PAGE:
Coming up with what could be $100 or more for vaccination will be especially hard "if you are uninsured or underinsured; that’s where these price hikes could drive additional disparities," said Sean Robbins, executive vice president of external affairs for the Blue Cross Blue Shield Association. Those increases, he said, will also affect people with insurance, as the costs "flow through to premiums."
A Jackson-Hinds Comprehensive Health Center nurse holds a vial of the Moderna COVID-19 booster vaccine Nov. 18, 2022. at an inoculation station in Jackson, Miss. (AP)
Meanwhile, public policy experts say many private insurers will continue to cover Paxlovid, although patients may face a copayment, at least until they meet their deductible, just as they do for other medications. Medicaid will continue to cover it without cost to patients until at least 2024. But Medicare coverage will be limited until the treatment goes through the regular FDA process, which takes longer than the emergency use authorization it has been marketed under.
Another complication: The rolls of the uninsured are likely to climb over the next year, as states are poised to reinstate the process of regularly determining Medicaid eligibility, which was halted during the pandemic. Starting in April, states will begin reassessing whether Medicaid enrollees meet income and other qualifying factors.
An estimated 5 million to 14 million people nationwide might lose coverage.
"This is our No. 1 concern" right now, said John Baackes, CEO of L.A. Care, the nation’s largest publicly operated health plan with 2.7 million members.
"They may not realize they’ve lost coverage until they go to fill a prescription" or seek other medical care, including vaccinations, he said.
Rules remain in place for insurers, including Medicare and Affordable Care Act plans, to cover the cost of up to eight in-home test kits a month for each person on the plan, until the public health emergency ends.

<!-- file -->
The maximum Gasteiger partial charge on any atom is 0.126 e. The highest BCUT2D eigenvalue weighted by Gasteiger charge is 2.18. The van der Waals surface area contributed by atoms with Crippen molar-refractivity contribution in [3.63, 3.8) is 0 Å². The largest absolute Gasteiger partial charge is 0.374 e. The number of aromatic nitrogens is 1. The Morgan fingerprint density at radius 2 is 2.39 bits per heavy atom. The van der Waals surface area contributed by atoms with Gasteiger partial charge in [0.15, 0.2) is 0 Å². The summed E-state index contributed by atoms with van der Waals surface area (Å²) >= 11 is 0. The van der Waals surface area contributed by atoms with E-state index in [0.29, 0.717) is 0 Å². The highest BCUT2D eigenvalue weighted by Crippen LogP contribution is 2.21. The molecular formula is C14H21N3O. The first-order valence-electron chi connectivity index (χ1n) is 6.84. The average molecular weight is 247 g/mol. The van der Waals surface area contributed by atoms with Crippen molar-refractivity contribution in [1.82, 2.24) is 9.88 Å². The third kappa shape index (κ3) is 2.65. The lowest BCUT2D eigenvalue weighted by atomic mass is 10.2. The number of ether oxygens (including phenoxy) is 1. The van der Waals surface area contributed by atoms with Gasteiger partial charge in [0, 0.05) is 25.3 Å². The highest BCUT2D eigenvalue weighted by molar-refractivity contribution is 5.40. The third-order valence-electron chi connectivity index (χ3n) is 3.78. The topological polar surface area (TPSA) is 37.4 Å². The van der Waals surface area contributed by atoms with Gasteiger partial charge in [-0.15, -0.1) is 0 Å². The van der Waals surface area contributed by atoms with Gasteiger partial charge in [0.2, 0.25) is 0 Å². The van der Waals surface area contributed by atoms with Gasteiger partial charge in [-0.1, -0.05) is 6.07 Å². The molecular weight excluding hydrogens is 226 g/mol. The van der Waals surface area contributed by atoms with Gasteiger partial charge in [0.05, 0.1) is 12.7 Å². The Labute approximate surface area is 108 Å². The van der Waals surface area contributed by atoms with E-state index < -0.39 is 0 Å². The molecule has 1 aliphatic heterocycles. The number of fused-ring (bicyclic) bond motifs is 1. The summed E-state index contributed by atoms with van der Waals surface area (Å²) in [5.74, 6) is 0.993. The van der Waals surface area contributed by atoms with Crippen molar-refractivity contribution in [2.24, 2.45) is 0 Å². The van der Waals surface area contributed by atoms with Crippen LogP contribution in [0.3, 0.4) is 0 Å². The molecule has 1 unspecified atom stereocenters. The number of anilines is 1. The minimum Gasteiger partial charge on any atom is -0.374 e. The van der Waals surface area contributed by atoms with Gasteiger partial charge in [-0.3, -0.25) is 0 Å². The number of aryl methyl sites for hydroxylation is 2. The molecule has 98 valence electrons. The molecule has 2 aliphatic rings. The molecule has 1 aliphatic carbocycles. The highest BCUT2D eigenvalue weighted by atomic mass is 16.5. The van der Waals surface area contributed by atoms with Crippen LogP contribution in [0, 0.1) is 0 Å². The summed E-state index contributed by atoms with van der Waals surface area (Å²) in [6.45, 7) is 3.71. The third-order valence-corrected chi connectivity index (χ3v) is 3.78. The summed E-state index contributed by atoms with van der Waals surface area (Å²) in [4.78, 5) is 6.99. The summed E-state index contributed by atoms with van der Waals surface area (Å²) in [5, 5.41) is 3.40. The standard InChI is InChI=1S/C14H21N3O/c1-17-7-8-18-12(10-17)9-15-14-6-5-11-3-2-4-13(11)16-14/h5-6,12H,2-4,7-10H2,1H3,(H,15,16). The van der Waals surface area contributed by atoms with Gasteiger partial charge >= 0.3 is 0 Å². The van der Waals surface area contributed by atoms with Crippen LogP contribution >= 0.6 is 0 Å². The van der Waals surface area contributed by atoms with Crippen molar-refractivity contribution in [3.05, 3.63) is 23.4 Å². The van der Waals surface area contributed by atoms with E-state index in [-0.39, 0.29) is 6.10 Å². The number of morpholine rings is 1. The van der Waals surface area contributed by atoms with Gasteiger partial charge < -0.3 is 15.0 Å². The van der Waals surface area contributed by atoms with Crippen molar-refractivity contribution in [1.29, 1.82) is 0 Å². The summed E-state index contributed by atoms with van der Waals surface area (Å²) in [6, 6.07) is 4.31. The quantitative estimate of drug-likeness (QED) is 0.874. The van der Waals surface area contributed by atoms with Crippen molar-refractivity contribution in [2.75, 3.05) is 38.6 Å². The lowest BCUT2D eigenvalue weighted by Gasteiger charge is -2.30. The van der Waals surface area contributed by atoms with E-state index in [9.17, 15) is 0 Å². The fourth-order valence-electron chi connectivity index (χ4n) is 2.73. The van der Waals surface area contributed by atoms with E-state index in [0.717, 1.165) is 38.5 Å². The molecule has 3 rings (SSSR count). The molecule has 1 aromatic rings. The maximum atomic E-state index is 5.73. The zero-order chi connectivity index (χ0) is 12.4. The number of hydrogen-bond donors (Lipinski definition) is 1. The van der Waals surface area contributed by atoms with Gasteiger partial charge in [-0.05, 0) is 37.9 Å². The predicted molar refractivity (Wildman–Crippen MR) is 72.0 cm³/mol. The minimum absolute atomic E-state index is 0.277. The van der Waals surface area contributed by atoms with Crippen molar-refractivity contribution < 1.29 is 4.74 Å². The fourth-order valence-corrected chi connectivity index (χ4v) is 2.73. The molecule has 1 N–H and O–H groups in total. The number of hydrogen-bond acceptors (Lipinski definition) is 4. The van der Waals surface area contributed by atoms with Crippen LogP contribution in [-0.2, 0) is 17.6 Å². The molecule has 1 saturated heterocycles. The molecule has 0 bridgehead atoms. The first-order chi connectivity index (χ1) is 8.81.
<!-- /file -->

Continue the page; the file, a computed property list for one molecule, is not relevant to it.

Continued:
For consumers — including those without insurance — a government website is still offering up to four test kits per household, until they run out. The Biden administration shifted funding to purchase additional kits and made them available in late December.
Starting in May, though, beneficiaries in original Medicare and many people with private, job-based insurance will have to start paying out-of-pocket for the rapid antigen test kits. Some Medicare Advantage plans, which are an alternative to original Medicare, might opt to continue covering them without a copayment. Policies will vary, so check with your insurer. And Medicaid enrollees can continue to get the test kits without cost for a little over a year.
State rules also can vary, and continued coverage without cost sharing for COVID-19 tests, treatments, and vaccines after the health emergency ends might be available with some health plans.
Overall, the future of COVID-19 tests, vaccines, and treatments will reflect the complicated mix of coverage consumers already navigate for most other types of care.
"From a consumer perspective, vaccines will still be free, but for treatments and test kits, a lot of people will face cost sharing," said Jen Kates, a senior vice president at KFF. "We’re taking what was universal access and now saying we’re going back to how it is in the regular U.S. health system."
KHN correspondent Darius Tahir contributed to this report.